Making sense of wireless connectivity options for IOT applicationsFollow article
Rapid advances and massive growth in internet-connected devices has driven development in the range of connectivity standards and internet protocols that are now available to developers. Which protocol you build-in is entirely dependent on the needs of the device you’re designing – in terms of range, coverage and data rates. This article compares some of today’s key protocols to help you select the best fit for your application, and highlights some forthcoming developments to watch out for.
Firstly, you need to consider the range your device requires as it’s pretty much the most important factor in determining the right connectivity option. Take a look at our IoT Wireless Radio Standards table (above, and linked as a downloadable file at the end of this article) to compare protocol ranges at a glance. Lots of devices transfer data to and from the Cloud using a gateway with a broadband connection. Gateways are ideal for using short-range protocols operating at reasonably low transmit power levels, but in many cases it will be too difficult or expensive to implement a gateway. This might be where a set of sensors are deployed along a length of train track, or around a large reservoir for example. For these sorts of applications the sensors would be too widely dispersed to access a gateway reliably.
At the moment, widely dispersed sensors or meters are more likely to make use of cellular connections, or use proprietary protocols such as 868MHz in the unlicensed sub-gigahertz bands. This is an area in which major changes are taking place due to the need for specific standards for IoT connectivity and the strategic changes that are being made by cellular operators. Operators are looking to get the most out of their licensed spectrum allocation and are expected to switch existing sub-gigahertz GSM networks over to supporting LTE due to its higher spectral efficiency.
With requirements for IoT and M2M communications ramping up rapidly, several LTE-based cellular protocols have been proposed to provide support, but these are changing and evolving frequently.
Cat-M offers a less complex type of LTE that is suitable for IoT devices in the shorter-term, offering access to the already widespread cellular network with data rates of up to 1Mbit/s. However, the 3GPP-defined Narrowband-IoT (NB-IoT) is likely to provide support to IoT networks at lower operational costs over the coming two to three years. This will improve access to difficult locations, like underground meters, and will use lower data rates of around 200kbit/s, so it is well worth keeping NB-IoT in mind as a longer-term option.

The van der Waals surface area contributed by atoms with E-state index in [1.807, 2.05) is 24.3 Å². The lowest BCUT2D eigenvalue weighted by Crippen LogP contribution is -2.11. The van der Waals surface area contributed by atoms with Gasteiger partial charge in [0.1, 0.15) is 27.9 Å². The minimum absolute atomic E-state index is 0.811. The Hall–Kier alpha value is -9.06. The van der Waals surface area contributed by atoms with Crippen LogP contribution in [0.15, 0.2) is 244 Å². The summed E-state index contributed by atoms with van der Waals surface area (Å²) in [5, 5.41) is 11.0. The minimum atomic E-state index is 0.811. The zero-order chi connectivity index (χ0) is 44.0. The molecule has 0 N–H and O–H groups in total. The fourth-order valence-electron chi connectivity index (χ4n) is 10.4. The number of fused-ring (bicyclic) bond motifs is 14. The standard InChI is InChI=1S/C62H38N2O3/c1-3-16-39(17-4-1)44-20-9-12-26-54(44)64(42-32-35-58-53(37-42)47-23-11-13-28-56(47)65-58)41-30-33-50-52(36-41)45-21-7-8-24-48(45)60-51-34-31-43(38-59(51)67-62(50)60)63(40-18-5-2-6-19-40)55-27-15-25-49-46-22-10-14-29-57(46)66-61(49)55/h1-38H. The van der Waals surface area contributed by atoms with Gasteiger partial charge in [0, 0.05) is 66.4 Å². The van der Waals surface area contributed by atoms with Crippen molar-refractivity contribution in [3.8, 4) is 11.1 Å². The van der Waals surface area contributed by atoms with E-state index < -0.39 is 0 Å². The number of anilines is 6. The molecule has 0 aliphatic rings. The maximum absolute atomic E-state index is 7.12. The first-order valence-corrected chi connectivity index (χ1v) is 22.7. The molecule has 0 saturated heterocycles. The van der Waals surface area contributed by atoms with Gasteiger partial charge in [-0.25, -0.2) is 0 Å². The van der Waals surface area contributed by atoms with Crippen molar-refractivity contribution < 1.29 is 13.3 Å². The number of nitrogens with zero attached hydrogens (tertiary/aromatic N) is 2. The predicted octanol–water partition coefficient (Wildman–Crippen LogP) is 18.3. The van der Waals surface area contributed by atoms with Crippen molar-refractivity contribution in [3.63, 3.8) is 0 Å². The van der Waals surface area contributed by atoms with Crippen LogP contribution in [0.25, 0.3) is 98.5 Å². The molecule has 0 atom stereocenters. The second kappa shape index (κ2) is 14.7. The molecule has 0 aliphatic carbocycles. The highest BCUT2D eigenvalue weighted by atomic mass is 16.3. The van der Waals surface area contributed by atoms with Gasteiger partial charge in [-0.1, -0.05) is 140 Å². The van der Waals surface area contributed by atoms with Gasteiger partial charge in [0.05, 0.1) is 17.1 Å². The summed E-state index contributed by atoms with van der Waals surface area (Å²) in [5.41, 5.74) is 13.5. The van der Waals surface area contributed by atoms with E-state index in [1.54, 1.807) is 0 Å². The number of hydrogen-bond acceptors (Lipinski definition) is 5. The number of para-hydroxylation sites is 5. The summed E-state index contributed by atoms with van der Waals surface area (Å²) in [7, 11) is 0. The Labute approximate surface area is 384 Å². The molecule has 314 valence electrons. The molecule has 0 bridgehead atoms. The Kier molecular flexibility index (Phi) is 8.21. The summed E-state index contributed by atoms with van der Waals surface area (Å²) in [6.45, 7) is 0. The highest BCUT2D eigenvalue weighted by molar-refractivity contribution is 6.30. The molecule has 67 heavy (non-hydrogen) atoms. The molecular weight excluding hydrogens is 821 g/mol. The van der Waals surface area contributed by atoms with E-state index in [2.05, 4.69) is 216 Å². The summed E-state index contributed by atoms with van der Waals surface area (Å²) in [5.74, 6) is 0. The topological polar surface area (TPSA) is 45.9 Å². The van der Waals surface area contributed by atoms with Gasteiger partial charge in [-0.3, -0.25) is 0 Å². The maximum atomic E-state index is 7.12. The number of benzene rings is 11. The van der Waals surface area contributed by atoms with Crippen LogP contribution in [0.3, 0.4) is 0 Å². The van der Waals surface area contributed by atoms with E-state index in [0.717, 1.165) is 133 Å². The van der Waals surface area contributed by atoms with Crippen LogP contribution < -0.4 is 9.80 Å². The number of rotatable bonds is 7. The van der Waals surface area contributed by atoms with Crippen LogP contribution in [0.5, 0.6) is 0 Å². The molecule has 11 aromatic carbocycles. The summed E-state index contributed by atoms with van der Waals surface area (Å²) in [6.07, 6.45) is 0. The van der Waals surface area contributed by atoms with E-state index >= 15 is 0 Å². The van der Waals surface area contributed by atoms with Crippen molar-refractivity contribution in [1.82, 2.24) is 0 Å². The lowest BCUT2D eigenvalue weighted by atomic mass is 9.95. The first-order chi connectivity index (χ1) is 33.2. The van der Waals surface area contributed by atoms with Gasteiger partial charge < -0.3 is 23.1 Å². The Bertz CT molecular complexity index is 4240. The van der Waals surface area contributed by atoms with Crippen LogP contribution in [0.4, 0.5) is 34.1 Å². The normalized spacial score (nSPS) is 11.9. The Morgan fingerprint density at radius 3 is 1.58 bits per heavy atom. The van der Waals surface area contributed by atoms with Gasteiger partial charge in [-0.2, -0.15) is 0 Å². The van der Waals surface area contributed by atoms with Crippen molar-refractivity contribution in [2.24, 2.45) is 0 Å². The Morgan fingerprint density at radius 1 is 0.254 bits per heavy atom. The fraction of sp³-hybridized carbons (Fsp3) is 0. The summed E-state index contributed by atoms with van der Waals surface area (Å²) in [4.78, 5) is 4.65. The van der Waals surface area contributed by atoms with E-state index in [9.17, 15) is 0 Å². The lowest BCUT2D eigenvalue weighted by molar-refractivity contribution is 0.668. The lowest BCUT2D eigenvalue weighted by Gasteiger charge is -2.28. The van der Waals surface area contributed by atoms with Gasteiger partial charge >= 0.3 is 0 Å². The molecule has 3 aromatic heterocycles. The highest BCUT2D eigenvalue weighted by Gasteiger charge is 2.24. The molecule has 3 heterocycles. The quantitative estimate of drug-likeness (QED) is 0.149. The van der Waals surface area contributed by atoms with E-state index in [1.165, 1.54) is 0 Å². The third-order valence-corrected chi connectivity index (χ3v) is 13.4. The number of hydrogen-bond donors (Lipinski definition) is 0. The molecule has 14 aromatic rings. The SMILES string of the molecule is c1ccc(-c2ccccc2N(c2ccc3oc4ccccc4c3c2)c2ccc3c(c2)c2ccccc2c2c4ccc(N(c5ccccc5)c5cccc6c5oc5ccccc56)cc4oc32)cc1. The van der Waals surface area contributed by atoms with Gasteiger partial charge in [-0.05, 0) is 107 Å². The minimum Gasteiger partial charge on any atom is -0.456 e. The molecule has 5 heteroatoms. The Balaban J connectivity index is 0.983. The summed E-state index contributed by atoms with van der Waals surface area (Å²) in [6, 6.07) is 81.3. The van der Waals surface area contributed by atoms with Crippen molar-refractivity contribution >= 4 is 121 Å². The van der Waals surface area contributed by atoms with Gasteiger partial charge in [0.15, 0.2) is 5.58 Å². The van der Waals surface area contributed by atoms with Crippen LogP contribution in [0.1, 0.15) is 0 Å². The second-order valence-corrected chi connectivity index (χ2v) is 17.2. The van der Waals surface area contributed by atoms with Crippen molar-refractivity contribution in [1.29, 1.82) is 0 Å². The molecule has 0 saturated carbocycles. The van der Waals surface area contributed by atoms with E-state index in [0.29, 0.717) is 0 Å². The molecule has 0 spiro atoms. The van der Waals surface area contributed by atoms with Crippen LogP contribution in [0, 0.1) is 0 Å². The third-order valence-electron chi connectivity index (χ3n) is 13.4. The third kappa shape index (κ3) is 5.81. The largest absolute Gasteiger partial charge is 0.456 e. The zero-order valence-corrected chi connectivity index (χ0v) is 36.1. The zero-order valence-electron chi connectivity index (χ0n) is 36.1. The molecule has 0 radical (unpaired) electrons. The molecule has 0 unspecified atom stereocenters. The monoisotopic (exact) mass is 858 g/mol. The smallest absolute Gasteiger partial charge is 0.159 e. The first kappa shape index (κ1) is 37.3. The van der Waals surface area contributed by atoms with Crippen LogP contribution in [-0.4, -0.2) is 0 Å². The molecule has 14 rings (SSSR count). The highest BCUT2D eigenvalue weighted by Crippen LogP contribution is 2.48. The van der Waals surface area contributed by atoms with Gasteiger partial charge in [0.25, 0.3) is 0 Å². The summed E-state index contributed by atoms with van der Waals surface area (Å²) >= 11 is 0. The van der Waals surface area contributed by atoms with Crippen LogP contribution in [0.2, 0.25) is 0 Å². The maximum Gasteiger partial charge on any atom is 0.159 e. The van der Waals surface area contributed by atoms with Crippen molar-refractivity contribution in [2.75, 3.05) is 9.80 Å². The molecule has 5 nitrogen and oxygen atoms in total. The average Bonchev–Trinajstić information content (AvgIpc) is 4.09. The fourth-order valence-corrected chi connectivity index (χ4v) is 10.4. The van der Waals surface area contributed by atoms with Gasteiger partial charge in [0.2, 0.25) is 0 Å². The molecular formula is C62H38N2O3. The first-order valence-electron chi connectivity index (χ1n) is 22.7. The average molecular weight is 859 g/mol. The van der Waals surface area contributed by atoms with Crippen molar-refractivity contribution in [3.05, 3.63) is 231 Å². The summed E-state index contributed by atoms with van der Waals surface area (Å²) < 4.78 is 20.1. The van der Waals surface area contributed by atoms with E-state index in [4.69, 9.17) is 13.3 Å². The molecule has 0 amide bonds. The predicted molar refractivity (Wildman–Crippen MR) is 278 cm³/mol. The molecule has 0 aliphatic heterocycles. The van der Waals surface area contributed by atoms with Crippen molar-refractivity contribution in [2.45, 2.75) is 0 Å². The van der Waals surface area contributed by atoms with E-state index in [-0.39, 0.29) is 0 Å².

LoRa® and SIGFOX
Moving into the sub-1GHz range and operating primarily in the unlicensed spectrum, SIGFOX and LoRa® offer alternative options to cellular connections in both transceiver design and cost/pricing models. Instead of charging on a data-usage basis like traditional cellular operators, commercial operators supporting the unlicensed spectrum offer flat-rate models as low as $1 per device per year.
LoRa® technology was developed by Semtech and allows IoT users to access the internet using a network of base stations. This offers more control and the potential for lower operating costs, but does incur hardware costs to get set up. The open source nature of LoRa® provides huge flexibility however, and opens up opportunities to share costs and benefits. Take ‘The Things Network’ in Amsterdam for example. This is a LoRa® network providing long range internet access city-wide and was set up in just six weeks through crowd-funding. The exercise is being repeated in cities around the world, with gateways being placed by community members to expand the network and increase coverage. Anyone – business or individual – can place a gateway and in less than a year since The Things Network Amsterdam was launched, 100 cities worldwide now have The Things Network present.
LoRa® technology is supported by devices manufactured by STMicroelectronics, Microchip and Semtech, and offers access to below-ground devices like water or parking meters, unlike traditional radio systems. LoRa® has a transmit range of 5km in urban areas, and up to some 15km in rural environments. Its spread-spectrum modulation scheme makes it resilient to interference from other unlicensed band users and LoRa® data rates range from 300bit/s to 50kbit/s making data transfer speed similar to that of existing GPRS connections. LoRa® overcomes one of the major issues for M2M communications in IoT applications, enabling communications over long ranges using very low power levels.